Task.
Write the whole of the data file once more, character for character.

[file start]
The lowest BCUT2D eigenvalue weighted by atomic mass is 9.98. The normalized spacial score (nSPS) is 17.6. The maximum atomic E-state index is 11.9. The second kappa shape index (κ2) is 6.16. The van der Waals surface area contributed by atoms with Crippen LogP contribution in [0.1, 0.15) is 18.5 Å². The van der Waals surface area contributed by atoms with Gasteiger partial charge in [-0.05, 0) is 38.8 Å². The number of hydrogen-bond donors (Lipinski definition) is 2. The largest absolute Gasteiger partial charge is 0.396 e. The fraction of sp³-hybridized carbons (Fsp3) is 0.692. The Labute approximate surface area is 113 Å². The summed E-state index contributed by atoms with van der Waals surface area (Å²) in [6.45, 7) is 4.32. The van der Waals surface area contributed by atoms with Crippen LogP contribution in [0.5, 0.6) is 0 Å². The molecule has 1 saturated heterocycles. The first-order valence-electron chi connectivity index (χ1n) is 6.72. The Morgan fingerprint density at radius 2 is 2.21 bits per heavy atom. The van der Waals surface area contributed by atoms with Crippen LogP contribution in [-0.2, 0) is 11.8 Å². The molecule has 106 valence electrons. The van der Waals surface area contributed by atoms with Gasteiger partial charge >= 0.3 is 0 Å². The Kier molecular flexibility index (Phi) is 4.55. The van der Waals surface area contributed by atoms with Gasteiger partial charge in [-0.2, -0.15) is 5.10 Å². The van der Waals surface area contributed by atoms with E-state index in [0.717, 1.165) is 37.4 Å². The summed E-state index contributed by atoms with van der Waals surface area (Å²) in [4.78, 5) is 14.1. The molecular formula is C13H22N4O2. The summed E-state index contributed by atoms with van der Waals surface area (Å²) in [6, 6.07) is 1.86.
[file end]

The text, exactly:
The lowest BCUT2D eigenvalue weighted by atomic mass is 9.98. The normalized spacial score (nSPS) is 17.6. The maximum atomic E-state index is 11.9. The second kappa shape index (κ2) is 6.16. The van der Waals surface area contributed by atoms with Crippen LogP contribution in [0.1, 0.15) is 18.5 Å². The van der Waals surface area contributed by atoms with Gasteiger partial charge in [-0.05, 0) is 38.8 Å². The number of hydrogen-bond donors (Lipinski definition) is 2. The largest absolute Gasteiger partial charge is 0.396 e. The fraction of sp³-hybridized carbons (Fsp3) is 0.692. The Labute approximate surface area is 113 Å². The summed E-state index contributed by atoms with van der Waals surface area (Å²) in [6.45, 7) is 4.32. The van der Waals surface area contributed by atoms with Crippen LogP contribution in [0.5, 0.6) is 0 Å². The molecule has 1 saturated heterocycles. The first-order valence-electron chi connectivity index (χ1n) is 6.72. The Morgan fingerprint density at radius 2 is 2.21 bits per heavy atom. The van der Waals surface area contributed by atoms with Crippen LogP contribution in [-0.2, 0) is 11.8 Å². The molecule has 106 valence electrons. The van der Waals surface area contributed by atoms with Gasteiger partial charge >= 0.3 is 0 Å². The Kier molecular flexibility index (Phi) is 4.55. The van der Waals surface area contributed by atoms with Gasteiger partial charge in [-0.2, -0.15) is 5.10 Å². The van der Waals surface area contributed by atoms with E-state index in [0.717, 1.165) is 37.4 Å². The summed E-state index contributed by atoms with van der Waals surface area (Å²) in [4.78, 5) is 14.1. The molecular formula is C13H22N4O2. The summed E-state index contributed by atoms with van der Waals surface area (Å²) in [6, 6.07) is 1.86.